thu 25/07/2024

Miles Ahead | reviews, news & interviews

Miles Ahead

Miles Ahead

Don Cheadle puts heart and soul into his portrayal of the man who transformed jazz

The man with the horn: Don Cheadle as Miles Davis

Catching the essence of the mercurial, secretive and notoriously abrasive Miles Davis on film might reasonably be described as a mission impossible, but Don Cheadle has put his heart and soul into it. He directed it and plays the title role, he co-wrote the screenplay with Steven Baigelman, and he put some of his own money into it. A jazz saxophonist since his youth, he took tips from Wynton Marsalis about playing the trumpet for the movie.

The results are both better and worse than you might have expected. Cheadle succeeds remarkably well at embodying Davis in the different periods in his career over which the timeline keeps jumping. The film initially clocks in at the end of the 1970s, when Davis was coming to the end of a long fallow period (which would eventually be broken by 1981's The Man with the Horn) and was living in a daze of sex, drugs and paranoia in his Upper West Side apartment. With his fizzy Afro hair, electric-dandy clothes and malevolent hissing speech, Cheadle perfectly nails this unkempt and chaotic incarnation of the jazz legend.

One of the film's stylistic devices is to pause on an image and use it to transition to a matching shot at a different moment in time. For episodes depicting some of Davis's Fifties high points, Cheadle morphs smoothly into the groomed and tailored Davis of Miles Ahead or Kind of Blue. This was when Davis came closest to becoming a household name, not only acknowledged as a key shaper of post-World War Two jazz, but now also a fashionable name to drop with the white folks. Scenes of him working in the studio with arranger Gil Evans and a large jazz orchestra have been beautifully shot in rich period colours and impeccable attention to detail.

But inevitably, racism and exploitation force their way into the foreground. Davis once commented, "If I woke up tomorrow and I was white, I'd kill myself," but he had reasonable grounds for his hostile attitude to the white world. The real-life episode from 1959 where Davis was beaten up by police and arrested while standing outside the Manhattan jazz club Birdland, where he was gigging with his band, is recreated here with indignation-evoking force.

When Davis goes to watch his future wife and inspirational muse, Frances Taylor, auditioning for a dancing role, he can't help overhearing the mocking racist remarks of the white producers (Emayatzy Corinealdi as Frances, left). As for Miles's relationship with his record company, Columbia, he sees it as a form of slavery, the label demanding more product and claiming ownership of all his work while never showing Davis the respect he felt he'd earned. Mind you, plenty of white recording artists have felt exactly the same way.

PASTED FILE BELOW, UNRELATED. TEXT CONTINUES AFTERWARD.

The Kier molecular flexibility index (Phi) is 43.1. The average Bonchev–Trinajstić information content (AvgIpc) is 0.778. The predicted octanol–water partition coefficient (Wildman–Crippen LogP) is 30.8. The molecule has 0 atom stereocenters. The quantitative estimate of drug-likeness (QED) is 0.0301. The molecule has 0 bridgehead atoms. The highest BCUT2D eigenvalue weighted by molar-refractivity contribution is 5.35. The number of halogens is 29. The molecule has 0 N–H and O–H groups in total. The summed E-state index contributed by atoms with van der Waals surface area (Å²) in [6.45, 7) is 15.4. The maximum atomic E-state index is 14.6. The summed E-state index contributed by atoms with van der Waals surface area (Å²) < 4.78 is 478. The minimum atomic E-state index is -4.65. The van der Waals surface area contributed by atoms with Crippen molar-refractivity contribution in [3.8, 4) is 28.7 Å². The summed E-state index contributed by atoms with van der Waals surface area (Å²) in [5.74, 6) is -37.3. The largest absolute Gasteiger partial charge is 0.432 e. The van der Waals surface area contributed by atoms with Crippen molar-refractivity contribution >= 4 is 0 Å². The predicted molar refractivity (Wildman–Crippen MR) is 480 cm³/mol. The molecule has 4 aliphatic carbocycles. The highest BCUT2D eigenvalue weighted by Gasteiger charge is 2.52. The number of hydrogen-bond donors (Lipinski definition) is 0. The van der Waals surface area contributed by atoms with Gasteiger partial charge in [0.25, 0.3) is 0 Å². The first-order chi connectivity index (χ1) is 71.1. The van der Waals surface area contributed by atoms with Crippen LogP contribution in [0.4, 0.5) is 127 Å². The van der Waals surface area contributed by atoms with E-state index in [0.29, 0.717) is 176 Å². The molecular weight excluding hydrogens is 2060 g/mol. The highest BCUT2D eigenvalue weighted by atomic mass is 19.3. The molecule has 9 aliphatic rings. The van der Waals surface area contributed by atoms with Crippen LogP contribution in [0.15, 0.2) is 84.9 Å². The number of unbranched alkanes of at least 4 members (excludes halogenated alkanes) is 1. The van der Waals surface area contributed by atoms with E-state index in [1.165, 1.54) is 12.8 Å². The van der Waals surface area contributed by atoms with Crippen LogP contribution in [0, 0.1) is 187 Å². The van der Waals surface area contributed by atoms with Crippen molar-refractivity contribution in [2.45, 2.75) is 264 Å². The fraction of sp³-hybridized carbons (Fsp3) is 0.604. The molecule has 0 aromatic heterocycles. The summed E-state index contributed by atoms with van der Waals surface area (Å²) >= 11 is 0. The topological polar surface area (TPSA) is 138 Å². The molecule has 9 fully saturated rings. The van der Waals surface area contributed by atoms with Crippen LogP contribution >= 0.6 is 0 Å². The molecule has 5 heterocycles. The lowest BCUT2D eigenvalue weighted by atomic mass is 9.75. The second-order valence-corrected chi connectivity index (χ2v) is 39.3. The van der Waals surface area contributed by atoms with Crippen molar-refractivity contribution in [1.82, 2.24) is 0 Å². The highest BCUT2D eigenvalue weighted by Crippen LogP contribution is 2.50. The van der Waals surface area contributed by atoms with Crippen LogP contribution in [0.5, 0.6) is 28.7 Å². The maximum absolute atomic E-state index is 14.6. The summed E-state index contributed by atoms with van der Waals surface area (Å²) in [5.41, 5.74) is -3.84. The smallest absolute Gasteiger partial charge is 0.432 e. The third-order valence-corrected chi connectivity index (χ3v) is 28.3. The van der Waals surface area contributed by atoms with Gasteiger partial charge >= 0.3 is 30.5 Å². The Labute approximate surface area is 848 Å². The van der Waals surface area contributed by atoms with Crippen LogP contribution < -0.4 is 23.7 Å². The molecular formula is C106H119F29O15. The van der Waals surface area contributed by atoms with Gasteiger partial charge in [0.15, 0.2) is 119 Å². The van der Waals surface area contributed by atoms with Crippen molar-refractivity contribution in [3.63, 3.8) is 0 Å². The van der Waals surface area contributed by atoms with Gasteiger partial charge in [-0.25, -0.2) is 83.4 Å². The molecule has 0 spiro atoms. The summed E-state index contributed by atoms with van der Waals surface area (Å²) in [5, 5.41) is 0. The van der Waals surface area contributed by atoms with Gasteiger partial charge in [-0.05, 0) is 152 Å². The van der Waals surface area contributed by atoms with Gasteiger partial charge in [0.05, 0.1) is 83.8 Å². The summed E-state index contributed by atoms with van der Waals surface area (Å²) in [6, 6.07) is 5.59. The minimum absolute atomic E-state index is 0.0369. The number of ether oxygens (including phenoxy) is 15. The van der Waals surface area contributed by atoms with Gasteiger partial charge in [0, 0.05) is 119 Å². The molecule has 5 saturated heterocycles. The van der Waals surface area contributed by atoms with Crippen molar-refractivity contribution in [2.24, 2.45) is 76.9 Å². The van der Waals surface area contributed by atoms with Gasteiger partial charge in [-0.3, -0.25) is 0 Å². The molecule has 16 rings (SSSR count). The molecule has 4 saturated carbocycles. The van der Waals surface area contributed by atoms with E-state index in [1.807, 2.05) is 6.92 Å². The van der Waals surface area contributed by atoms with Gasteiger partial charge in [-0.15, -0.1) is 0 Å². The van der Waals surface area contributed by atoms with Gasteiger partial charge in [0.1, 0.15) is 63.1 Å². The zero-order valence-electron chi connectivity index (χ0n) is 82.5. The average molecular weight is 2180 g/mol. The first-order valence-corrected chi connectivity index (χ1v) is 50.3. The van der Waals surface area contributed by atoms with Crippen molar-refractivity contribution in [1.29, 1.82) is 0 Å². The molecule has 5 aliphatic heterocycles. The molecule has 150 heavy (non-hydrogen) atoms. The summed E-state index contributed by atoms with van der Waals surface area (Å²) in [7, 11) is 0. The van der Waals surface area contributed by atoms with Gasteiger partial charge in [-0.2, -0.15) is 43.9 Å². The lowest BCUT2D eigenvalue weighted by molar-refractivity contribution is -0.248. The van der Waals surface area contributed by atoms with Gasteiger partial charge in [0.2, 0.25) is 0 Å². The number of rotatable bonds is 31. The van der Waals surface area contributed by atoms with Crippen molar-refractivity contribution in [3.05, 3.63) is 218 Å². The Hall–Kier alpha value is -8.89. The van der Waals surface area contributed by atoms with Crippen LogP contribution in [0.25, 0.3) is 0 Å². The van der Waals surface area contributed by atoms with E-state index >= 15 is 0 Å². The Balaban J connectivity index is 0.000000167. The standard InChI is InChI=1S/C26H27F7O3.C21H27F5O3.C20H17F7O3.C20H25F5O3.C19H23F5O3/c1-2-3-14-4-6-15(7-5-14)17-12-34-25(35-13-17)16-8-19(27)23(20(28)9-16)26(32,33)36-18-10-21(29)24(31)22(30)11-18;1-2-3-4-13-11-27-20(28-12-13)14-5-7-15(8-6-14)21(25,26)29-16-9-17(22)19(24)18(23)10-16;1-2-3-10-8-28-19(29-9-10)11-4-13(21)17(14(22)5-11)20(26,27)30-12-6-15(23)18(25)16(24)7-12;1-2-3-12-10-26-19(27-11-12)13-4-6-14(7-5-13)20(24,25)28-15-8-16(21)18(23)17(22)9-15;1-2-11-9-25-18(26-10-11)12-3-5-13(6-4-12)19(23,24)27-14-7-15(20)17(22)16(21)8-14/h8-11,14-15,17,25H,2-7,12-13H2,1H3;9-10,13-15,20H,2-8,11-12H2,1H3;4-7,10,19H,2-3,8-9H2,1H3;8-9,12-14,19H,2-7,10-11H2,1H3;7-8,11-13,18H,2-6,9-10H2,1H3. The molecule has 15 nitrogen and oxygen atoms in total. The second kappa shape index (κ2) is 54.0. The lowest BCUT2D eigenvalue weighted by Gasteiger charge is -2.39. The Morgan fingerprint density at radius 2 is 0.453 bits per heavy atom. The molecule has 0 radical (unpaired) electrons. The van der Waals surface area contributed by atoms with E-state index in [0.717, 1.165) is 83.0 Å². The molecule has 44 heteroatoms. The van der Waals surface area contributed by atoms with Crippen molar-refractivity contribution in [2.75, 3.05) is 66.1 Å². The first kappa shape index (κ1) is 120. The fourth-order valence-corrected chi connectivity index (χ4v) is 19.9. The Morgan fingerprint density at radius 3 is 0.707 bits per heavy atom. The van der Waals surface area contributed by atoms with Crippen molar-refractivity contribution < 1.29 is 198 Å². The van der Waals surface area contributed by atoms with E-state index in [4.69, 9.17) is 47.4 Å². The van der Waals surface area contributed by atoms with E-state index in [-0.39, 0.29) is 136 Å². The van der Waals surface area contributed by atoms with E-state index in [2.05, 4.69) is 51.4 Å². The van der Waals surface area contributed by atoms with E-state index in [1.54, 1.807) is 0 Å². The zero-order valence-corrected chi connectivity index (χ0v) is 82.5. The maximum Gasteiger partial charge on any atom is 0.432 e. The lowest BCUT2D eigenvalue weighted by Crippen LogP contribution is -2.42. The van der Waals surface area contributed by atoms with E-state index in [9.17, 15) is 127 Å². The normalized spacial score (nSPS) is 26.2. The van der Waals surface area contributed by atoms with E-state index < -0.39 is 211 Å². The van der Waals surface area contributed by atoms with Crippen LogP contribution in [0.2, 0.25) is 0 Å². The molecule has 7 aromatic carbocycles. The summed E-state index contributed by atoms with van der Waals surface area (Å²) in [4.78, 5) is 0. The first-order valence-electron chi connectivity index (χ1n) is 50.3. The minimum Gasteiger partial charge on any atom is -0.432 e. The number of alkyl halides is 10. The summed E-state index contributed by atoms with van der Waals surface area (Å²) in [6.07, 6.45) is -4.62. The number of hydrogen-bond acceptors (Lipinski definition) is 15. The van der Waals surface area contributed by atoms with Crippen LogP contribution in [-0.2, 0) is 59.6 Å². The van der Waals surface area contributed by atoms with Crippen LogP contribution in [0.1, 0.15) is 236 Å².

With so much life and work to use as raw material – and Cheadle doesn't pull any punches regarding Davis's violent and possessive attitude to women, with Frances feeling the full force – it's unfortunate that Cheadle felt it necessary to invent a completely fictional subplot starring a hustling freelance journalist, Dave Braden (Ewan McGregor, pictured below). Cheadle has admitted he needed a white co-star to boost international sales, but Braden has been shoehorned into the narrative with all the subtlety of the Statue of Liberty suddenly falling through the ceiling. He comes banging on Davis's door, claiming to have been hired to write his comeback story for Rolling Stone magazine. This guy is so pushy he even barges into the trumpeter's apartment and locks him out, tape-recording his impressions in tabloidesque drivel – "Jazz's Howard Hughes, reviled and revered..."

Braden becomes Miles's barkingly implausible partner in crime, taking him down to the record company for a showdown where Miles pulls a gun, and assisting him in an absurd caper involving a tape of Davis's new music which has been stolen by an unscrupulous music-biz hustler called Harper Hamilton (Michael Stuhlbarg, in a caricature of smirking villainy). A late-night car chase where Davis gets shot in the leg by Hamilton's bodyguard is rubber-burningly dramatic, but it never happened to Miles Davis.

See this movie for Cheadle's crackling performance and the musical content, not least a concluding comeback performance featuring the real Wayne Shorter and Herbie Hancock in Miles's band. Hats off to Cheadle for getting a film about Davis made at all. What a pity he had to make some glaringly obvious compromises to get it done.  

With his fizzy Afro hair, electric-dandy clothes and malevolent hissing speech, Cheadle perfectly nails this unkempt and chaotic incarnation of the jazz legend


Editor Rating: 
Average: 3 (1 vote)

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I think your critism of Cheadle's choice of a fictional subplot miss the point of the innovative way Don attempts to mimmick the abstract and emotive nature of Mile's music. I think its perfect and allows Don to take the narrative on a path that includes car chases and gunfights - it allows Miles Ahead to touch on controversal subject matter regarding Davis's life without having to outright state it as biographical fact. In short, it's an ingenious plot device. This film is much better than it's critical aclaim would have us believe (and the reviews are good). Go see it! Thanks for the review enjoyed reading.

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